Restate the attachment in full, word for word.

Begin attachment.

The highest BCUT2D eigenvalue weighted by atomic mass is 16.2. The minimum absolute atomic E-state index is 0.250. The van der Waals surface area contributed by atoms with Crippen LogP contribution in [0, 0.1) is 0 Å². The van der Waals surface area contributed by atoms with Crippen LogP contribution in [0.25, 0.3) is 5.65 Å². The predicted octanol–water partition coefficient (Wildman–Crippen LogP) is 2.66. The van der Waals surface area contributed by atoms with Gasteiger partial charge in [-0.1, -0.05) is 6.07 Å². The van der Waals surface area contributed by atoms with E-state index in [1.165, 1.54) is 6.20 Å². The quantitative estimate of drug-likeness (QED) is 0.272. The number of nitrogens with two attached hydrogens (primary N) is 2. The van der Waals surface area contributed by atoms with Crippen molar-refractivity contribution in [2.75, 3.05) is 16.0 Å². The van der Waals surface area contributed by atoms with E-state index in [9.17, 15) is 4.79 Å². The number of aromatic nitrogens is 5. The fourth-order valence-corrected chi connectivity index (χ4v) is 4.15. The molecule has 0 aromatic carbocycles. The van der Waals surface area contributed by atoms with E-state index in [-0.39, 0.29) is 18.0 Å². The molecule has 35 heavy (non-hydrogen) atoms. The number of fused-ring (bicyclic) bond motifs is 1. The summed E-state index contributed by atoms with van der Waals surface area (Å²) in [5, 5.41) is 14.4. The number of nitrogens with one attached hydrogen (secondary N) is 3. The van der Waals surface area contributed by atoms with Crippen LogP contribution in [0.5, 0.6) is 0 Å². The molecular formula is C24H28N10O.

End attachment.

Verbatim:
The highest BCUT2D eigenvalue weighted by atomic mass is 16.2. The minimum absolute atomic E-state index is 0.250. The van der Waals surface area contributed by atoms with Crippen LogP contribution in [0, 0.1) is 0 Å². The van der Waals surface area contributed by atoms with Crippen LogP contribution in [0.25, 0.3) is 5.65 Å². The predicted octanol–water partition coefficient (Wildman–Crippen LogP) is 2.66. The van der Waals surface area contributed by atoms with Gasteiger partial charge in [-0.1, -0.05) is 6.07 Å². The van der Waals surface area contributed by atoms with E-state index in [1.165, 1.54) is 6.20 Å². The quantitative estimate of drug-likeness (QED) is 0.272. The number of nitrogens with two attached hydrogens (primary N) is 2. The van der Waals surface area contributed by atoms with Crippen molar-refractivity contribution in [2.75, 3.05) is 16.0 Å². The van der Waals surface area contributed by atoms with E-state index in [9.17, 15) is 4.79 Å². The number of aromatic nitrogens is 5. The fourth-order valence-corrected chi connectivity index (χ4v) is 4.15. The molecule has 0 aromatic carbocycles. The van der Waals surface area contributed by atoms with E-state index in [-0.39, 0.29) is 18.0 Å². The molecule has 35 heavy (non-hydrogen) atoms. The number of fused-ring (bicyclic) bond motifs is 1. The summed E-state index contributed by atoms with van der Waals surface area (Å²) in [5, 5.41) is 14.4. The number of nitrogens with one attached hydrogen (secondary N) is 3. The van der Waals surface area contributed by atoms with Crippen LogP contribution in [0.5, 0.6) is 0 Å². The molecular formula is C24H28N10O.